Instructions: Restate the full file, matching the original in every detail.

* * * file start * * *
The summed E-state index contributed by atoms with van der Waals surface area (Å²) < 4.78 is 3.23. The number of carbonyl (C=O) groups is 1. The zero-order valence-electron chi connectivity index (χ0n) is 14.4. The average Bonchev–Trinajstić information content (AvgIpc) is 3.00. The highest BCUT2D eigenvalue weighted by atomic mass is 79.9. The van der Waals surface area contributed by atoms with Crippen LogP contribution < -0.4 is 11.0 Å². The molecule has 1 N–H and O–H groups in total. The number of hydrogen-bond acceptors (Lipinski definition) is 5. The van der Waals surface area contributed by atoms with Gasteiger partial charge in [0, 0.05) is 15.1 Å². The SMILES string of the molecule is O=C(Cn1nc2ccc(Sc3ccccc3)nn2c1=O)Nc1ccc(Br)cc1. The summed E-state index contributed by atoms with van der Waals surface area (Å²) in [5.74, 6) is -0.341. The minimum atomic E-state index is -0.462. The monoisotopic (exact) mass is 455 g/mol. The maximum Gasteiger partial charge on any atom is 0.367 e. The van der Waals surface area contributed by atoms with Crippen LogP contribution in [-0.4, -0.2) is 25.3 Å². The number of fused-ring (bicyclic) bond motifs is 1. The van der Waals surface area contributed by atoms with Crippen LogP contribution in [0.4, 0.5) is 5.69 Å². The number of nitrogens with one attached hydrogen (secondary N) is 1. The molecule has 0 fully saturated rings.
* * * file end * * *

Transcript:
The summed E-state index contributed by atoms with van der Waals surface area (Å²) < 4.78 is 3.23. The number of carbonyl (C=O) groups is 1. The zero-order valence-electron chi connectivity index (χ0n) is 14.4. The average Bonchev–Trinajstić information content (AvgIpc) is 3.00. The highest BCUT2D eigenvalue weighted by atomic mass is 79.9. The van der Waals surface area contributed by atoms with Crippen LogP contribution < -0.4 is 11.0 Å². The molecule has 1 N–H and O–H groups in total. The number of hydrogen-bond acceptors (Lipinski definition) is 5. The van der Waals surface area contributed by atoms with Gasteiger partial charge in [0, 0.05) is 15.1 Å². The SMILES string of the molecule is O=C(Cn1nc2ccc(Sc3ccccc3)nn2c1=O)Nc1ccc(Br)cc1. The summed E-state index contributed by atoms with van der Waals surface area (Å²) in [5.74, 6) is -0.341. The minimum atomic E-state index is -0.462. The monoisotopic (exact) mass is 455 g/mol. The maximum Gasteiger partial charge on any atom is 0.367 e. The van der Waals surface area contributed by atoms with Crippen LogP contribution in [-0.4, -0.2) is 25.3 Å². The number of fused-ring (bicyclic) bond motifs is 1. The van der Waals surface area contributed by atoms with Crippen LogP contribution in [0.4, 0.5) is 5.69 Å². The number of nitrogens with one attached hydrogen (secondary N) is 1. The molecule has 0 fully saturated rings.